My very first thought, alas, was to wonder why a teenage girl was wearing short-shorts at all. However, my next thought was that it is utterly utterly outrageous for anyone to approach a complete stranger and place her dirty clothes upon them. Doing this while she is praying is even more outrageous. Doing this in front of  her mother just compounds the seriousness of the offence.

What women should wear in church, or indeed in public, after we have hit puberty is an issue different from appropriate comportment in church. The best time to make a remark about anyone's clothing at church is when creating a sign reading "Please come in no matter what you are wearing: feel free to take a shawl from the box."

As a matter of fact, you can't get into St. Peter's Basilica in short shorts, no matter if you are a man or a woman. Many people buy outrageously priced scarves from vendors, drape them around their naked arms or legs, and toddle in unabashed.

But again I am wronging concentrating on the short-shorts (but human beings do, alas, that's how we are). The main point is: don't be a nasty old bat.

Thursday 29 August 2019

What Trads are Like

I have a bad cold, so here I am at home instead of going from one gym class to the next. As I don't feel like moving from this chair, I have perused Twitter, and I see that Dawn Eden made a Twitter attack on Catholics who go to the Extraordinary Form of the Mass (aka Trads). Dr Shaw of the Latin Mass Society has responded.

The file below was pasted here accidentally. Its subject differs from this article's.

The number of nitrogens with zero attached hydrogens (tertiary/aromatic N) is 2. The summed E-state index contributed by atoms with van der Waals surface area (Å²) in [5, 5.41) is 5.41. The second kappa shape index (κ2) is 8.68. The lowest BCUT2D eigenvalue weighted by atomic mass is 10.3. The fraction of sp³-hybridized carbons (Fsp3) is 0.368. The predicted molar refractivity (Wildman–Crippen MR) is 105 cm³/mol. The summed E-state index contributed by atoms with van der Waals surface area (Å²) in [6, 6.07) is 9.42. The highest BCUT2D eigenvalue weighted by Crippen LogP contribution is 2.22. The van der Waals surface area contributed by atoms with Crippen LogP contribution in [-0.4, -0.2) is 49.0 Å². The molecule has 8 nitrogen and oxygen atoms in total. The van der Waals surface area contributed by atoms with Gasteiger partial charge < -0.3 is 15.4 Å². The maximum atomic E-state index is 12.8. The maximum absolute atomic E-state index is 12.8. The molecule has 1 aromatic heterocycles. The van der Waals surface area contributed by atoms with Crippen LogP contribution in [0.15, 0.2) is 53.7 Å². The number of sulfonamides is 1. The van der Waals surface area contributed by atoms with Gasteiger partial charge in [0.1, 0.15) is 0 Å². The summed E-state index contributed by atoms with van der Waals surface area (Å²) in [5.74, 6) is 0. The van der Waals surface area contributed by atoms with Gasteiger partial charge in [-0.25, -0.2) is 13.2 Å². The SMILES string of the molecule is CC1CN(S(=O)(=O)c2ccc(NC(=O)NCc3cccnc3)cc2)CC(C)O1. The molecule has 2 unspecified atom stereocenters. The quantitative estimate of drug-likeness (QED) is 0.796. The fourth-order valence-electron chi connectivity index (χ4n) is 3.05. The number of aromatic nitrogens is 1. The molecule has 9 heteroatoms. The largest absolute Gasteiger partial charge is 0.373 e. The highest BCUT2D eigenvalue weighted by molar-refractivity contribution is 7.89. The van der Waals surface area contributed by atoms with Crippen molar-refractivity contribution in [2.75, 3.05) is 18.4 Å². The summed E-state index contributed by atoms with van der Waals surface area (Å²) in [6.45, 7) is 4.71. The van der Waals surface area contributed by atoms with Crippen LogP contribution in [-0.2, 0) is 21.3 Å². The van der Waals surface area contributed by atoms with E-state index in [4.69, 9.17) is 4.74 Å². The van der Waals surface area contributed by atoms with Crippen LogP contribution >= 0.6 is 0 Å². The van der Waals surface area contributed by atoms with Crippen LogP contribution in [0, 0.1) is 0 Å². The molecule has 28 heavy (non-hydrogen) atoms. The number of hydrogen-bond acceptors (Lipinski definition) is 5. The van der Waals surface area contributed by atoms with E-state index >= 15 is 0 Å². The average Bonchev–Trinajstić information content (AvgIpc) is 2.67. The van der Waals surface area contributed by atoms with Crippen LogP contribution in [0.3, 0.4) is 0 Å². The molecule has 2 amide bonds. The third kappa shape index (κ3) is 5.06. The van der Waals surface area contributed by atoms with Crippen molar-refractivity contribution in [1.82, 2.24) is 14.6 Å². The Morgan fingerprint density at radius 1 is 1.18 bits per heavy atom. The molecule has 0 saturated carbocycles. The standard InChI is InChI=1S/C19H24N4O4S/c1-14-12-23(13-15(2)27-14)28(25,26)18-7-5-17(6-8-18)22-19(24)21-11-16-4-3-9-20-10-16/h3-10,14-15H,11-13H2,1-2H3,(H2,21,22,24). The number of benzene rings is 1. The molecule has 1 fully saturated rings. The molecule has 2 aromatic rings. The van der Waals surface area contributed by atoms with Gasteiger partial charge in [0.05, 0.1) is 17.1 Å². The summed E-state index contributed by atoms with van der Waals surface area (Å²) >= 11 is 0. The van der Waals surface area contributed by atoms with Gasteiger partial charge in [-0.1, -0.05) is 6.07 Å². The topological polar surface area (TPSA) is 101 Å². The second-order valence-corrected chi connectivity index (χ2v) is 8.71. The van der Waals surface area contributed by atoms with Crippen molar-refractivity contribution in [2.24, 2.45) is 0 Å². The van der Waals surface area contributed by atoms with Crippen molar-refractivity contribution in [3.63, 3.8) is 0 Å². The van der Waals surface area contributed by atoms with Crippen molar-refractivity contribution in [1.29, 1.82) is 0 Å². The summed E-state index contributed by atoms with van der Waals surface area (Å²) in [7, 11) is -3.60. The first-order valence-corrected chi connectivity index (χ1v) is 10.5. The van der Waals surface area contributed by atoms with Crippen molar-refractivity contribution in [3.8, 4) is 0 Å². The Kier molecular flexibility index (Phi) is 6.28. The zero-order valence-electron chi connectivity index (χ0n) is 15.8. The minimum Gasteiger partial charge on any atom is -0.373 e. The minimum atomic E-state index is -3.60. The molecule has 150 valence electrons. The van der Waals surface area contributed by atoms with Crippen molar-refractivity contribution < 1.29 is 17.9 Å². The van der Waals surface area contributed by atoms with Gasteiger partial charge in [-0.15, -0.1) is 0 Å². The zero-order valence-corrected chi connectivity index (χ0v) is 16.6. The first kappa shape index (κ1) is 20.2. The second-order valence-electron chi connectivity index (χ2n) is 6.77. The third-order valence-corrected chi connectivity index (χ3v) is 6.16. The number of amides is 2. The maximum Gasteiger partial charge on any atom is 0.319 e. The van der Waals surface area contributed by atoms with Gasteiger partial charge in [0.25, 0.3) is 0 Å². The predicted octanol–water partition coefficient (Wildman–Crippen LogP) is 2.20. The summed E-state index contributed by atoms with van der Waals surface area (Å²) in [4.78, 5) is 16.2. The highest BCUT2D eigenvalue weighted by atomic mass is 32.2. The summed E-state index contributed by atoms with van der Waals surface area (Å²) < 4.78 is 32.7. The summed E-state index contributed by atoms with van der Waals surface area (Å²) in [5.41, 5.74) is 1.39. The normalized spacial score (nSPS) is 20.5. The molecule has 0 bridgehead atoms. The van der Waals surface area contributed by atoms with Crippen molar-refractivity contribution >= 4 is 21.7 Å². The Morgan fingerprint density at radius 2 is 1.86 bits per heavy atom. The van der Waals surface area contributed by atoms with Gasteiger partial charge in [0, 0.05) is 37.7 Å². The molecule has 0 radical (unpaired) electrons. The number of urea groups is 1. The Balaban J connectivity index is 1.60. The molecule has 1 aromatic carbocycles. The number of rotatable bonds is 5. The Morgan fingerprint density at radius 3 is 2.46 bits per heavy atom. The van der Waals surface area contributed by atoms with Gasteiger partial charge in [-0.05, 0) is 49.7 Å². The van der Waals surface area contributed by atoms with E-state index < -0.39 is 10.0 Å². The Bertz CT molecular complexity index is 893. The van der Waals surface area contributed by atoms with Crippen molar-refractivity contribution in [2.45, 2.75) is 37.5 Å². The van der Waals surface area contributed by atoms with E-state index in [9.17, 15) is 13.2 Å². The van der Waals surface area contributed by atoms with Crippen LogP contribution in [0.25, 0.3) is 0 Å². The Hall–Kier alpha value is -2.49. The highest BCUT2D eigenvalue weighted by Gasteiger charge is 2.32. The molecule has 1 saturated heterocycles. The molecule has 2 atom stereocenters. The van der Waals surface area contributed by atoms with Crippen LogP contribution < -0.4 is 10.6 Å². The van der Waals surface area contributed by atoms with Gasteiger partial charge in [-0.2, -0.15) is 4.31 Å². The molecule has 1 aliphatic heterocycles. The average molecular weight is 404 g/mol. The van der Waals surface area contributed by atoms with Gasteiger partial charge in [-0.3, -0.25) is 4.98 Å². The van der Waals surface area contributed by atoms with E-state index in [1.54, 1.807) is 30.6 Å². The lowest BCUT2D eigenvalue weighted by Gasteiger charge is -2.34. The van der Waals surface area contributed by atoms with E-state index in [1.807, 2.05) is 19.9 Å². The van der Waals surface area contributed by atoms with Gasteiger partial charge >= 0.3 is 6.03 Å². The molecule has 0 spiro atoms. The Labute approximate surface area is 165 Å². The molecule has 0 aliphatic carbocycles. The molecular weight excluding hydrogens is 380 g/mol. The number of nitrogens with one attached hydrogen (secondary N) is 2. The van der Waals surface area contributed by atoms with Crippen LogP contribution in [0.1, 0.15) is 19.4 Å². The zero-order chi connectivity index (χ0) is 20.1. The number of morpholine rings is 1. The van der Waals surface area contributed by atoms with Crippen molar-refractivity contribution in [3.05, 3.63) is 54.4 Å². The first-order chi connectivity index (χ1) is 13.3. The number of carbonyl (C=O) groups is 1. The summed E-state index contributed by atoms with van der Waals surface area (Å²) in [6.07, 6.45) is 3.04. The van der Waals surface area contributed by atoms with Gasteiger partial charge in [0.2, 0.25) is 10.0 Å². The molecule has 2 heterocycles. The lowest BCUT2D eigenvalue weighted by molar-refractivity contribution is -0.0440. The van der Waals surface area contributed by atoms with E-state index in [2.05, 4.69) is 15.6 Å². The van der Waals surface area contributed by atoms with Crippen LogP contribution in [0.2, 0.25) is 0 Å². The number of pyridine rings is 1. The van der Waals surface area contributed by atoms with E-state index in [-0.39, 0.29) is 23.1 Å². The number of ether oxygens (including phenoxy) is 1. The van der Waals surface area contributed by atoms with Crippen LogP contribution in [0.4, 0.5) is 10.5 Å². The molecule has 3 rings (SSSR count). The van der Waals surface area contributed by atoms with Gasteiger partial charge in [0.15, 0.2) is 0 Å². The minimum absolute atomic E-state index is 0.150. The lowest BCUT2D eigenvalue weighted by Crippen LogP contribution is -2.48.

I'm saddened by Dawn's attack on Trads in part because I met Dawn years ago at the Edith Stein Project at Notre Dame, and I was impressed by her energy and friendliness. I was glad to hear that she had thrown herself into theological studies and was impressed when she got her doctorate. As she became an authority on St. John Paul II's Theology of the Body, I was surprised that she has remained intensely loyal to Pope Francis. Naturally, it is normal for Catholics to be pugnacious in the defence of our pope, but normal does not describe this papacy.    

Anyway, Dawn has retweeted a Patheos blogger's belief that anti-Semitism has found a "cozy home" among Trads, and Dr Shaw has pointed out that this is libel. And I too think it is libel.

I have heard more anti-Semitic remarks from Catholics who go to the Ordinary Form (5) than I have from Catholics who prefer the Extraordinary Form (2), and they have been so few and far between that I remember them all. Anti-Jewish remarks are (or were) such a taboo where I come from that every one burns itself on my brain.